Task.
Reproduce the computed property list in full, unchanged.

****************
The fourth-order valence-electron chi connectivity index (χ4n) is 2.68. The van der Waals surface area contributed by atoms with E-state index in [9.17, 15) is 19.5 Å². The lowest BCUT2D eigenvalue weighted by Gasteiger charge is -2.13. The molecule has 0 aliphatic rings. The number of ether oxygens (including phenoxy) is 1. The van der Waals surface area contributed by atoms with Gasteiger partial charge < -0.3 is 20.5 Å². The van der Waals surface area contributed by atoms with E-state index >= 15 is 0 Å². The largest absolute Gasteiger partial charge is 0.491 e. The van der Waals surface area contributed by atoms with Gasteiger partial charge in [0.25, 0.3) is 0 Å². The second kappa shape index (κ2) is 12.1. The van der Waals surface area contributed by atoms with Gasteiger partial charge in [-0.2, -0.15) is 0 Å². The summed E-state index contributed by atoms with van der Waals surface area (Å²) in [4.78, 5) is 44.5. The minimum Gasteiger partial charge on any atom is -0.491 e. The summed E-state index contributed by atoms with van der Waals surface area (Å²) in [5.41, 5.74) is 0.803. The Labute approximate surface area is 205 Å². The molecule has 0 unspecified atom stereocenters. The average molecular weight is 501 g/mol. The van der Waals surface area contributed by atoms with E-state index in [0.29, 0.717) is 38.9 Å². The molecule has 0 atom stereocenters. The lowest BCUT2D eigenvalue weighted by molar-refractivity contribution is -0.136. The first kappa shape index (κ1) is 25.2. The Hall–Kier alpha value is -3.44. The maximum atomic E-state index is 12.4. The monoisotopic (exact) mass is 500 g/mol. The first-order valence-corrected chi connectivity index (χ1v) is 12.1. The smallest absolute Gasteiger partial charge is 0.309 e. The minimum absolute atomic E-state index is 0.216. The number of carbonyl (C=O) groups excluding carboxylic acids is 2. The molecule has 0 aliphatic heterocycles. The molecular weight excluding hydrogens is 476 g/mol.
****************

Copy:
The fourth-order valence-electron chi connectivity index (χ4n) is 2.68. The van der Waals surface area contributed by atoms with E-state index in [9.17, 15) is 19.5 Å². The lowest BCUT2D eigenvalue weighted by Gasteiger charge is -2.13. The molecule has 0 aliphatic rings. The number of ether oxygens (including phenoxy) is 1. The van der Waals surface area contributed by atoms with Gasteiger partial charge < -0.3 is 20.5 Å². The van der Waals surface area contributed by atoms with E-state index >= 15 is 0 Å². The largest absolute Gasteiger partial charge is 0.491 e. The van der Waals surface area contributed by atoms with Gasteiger partial charge in [0.25, 0.3) is 0 Å². The second kappa shape index (κ2) is 12.1. The van der Waals surface area contributed by atoms with Gasteiger partial charge in [-0.2, -0.15) is 0 Å². The summed E-state index contributed by atoms with van der Waals surface area (Å²) in [4.78, 5) is 44.5. The minimum Gasteiger partial charge on any atom is -0.491 e. The summed E-state index contributed by atoms with van der Waals surface area (Å²) in [5.41, 5.74) is 0.803. The Labute approximate surface area is 205 Å². The molecule has 0 unspecified atom stereocenters. The average molecular weight is 501 g/mol. The van der Waals surface area contributed by atoms with E-state index in [0.29, 0.717) is 38.9 Å². The molecule has 0 atom stereocenters. The lowest BCUT2D eigenvalue weighted by molar-refractivity contribution is -0.136. The first kappa shape index (κ1) is 25.2. The Hall–Kier alpha value is -3.44. The maximum atomic E-state index is 12.4. The monoisotopic (exact) mass is 500 g/mol. The first-order valence-corrected chi connectivity index (χ1v) is 12.1. The smallest absolute Gasteiger partial charge is 0.309 e. The minimum absolute atomic E-state index is 0.216. The number of carbonyl (C=O) groups excluding carboxylic acids is 2. The molecule has 0 aliphatic heterocycles. The molecular weight excluding hydrogens is 476 g/mol.